Finding a Crowd-Free Tahoe: Ride the Tahoe Queen to good times |

Finding a Crowd-Free Tahoe: Ride the Tahoe Queen to good times

Nick Miley

Nick Miley / Tahoe Daily Tribune

In this town there are some things that are considered local to-dos and then there are other things that are considered tourist activities. It’s not that people living here don’t want to go for a helicopter ride or parasailing, or even take a mellow drive around the lake, it’s just that in the cost-benefit analysis these experiences don’t seem to be worth the time and money. Let me just say that I have been of this mindset. Yet, there are some unique experiences to be had in the Tahoe area that are placed in this category that are well worth the time and money spent. Taking a scenic cruise around the lake is one.

Last Thursday, a friend and I rode the Tahoe Queen – you know, the seemingly ubiquitous Mississippi river paddle boat that makes its home in Ski Run Marina – from South Lake to the North Shore on their recently reinstated ski shuttle to Northstar California. For too long I have heard tell of the rocking parties that take place on this amply sized, triple decked cruiser and I’d always wanted to partake.

I was not disappointed.

Waking up to an alarm at 6:30 a.m. on my day off was agonizing. But, like always, once I caught sight of the sun rising over the eastern rim of the basin and the soft pink that it painted on the Lake’s inky water, the desire to go back to sleep instantly evaporated. See, I’m always looking out at the lake from the shore, and that view is limited. The intricate details of the shoreline fade into one another and the peaks draw away my attention. Out in the middle of the Lake, elevated off its surface, I was able to take in every bay and point. It was a whole new perspective on where we live that too many residents (and visitors) forgo.

The trip down the length of the Lake on an old paddle wheeler takes about 21⁄2 hours. We spent that time sipping coffee, absorbing the ever changing views, and talking to the other people milling around the boat. It’s always funny meeting new friends first thing in the morning. Everyone is a bit gruff and withdrawn by sleep’s lingering grip. This is just the way it is with these types of trips. Despite this impediment, I met several people from New Jersey who are members of the Fall Line Ski Club that travels around the country and abroad skiing and partying. I knew right away that these folks were here to get down and have some fun.

Aside from the glorious view afforded on both the sunrise and sunset legs of our voyage, one thing stood out: every employee from the Queen’s bartenders to the lifties at Northstar were incredibly nice. I don’t mean nice like “my boss told me to smile and say hello,” but nice like they really enjoyed their jobs and the company of their patrons.

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As all the nylon clad guests unloaded their gear onto the Hyatt Regency’s pier in Incline Village, the Chief Engineer wished us all a great day skiing. The crew stood on deck waving good-buy and reality was transformed into a postcard moment. Many pictures were snapped. From there it was a short shuttle ride to Northstar.

I have only ridden my bike in the summer at Northstar, so I was excited to explore the mountain in winter. I was amazed by the investments in infrastructure that this resort has made; from the village to the snow cannons lining the runs, they spared absolutely no expense as far as I could tell. Northstar is the kind of resort that employs snowboarders to ski patrol, and skiing around this mountain was like being in a modern jib movie. From the monster rails and kickers to the immaculately carved superpipe for Shaun White (now open to the public!), Northstar is an elite training ground for park rippers of all generations.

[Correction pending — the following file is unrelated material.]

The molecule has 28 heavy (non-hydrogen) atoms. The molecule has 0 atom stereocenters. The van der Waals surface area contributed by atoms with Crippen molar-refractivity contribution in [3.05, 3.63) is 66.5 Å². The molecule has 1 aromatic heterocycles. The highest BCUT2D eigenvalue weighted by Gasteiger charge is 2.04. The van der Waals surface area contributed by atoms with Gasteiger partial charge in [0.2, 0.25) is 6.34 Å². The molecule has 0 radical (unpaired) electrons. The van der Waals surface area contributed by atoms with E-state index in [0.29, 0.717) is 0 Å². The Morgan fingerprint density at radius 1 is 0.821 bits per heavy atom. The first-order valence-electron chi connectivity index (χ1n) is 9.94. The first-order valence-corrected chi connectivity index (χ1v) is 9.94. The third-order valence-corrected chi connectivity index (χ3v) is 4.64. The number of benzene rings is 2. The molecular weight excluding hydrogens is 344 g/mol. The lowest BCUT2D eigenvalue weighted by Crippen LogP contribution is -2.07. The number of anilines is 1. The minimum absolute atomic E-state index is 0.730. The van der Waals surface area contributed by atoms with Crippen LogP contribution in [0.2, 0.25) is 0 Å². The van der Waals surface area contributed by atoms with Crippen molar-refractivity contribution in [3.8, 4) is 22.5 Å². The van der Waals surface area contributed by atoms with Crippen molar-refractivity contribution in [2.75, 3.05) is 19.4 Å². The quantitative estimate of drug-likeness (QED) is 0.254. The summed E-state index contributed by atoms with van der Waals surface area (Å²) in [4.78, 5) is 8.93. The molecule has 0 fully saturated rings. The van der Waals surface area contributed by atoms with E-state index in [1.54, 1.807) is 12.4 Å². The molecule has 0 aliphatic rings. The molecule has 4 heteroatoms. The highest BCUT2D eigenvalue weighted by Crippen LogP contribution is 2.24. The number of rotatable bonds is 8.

However, if the park isn’t your scene it isn’t hard to avoid. Northstar has something for nearly everyone. I found the steep runs leading down to Martis Camp to be just what the doctor order as the lack of crowds allowed me to open ‘er up and really blow my hair back. High fives from lift ops when loading rounded out the experience and made me feel that all were welcome at this high-end mountain resort.

Before long we were loading-up in the shuttle for the ride back to the lake. We walked down the boardwalk to the pier with the sun in the western sky. Through patchy clouds, the light was working its magic on the water. Everyone was elated from a day of skiing in the California sun and there was a buzz about the crowd. You wouldn’t think it, but sharing an experience like skiing from a boat cultivates an air of camaraderie that was palpable as we all lined up at the bar for drinks.

Without going into too much detail, the slow cruise back to the south shore was a party. There was a marvelous sunset, with a DJ spinning a variety of tunes and ski movies to keep you fired up – food and drinks as well. Oh, and did I mention the Jeopardy style game of trivia that we all played with much yelling and laughter from the crowd. As we pulled-in to dock and I took one last look at the beautiful scene, I couldn’t help but think that this is how the lake is every day, I just don’t take enough time to get out on the water and expose myself to its beauty.

Ya know, the Lake is an amazing place and that’s the reason that tourists travel from the far reaches of the globe to be here. It is my hope that the time I spent on the lake last week will serve as a reminder of why we’re all here. So cast aside the jaded sentiments spawned from traffic jams and slow drivers. Get out there people and patronize the things that make Tahoe unique. ‘Til next week, this is Nick Miley signing off with a smile and nod to the Queen and her crew.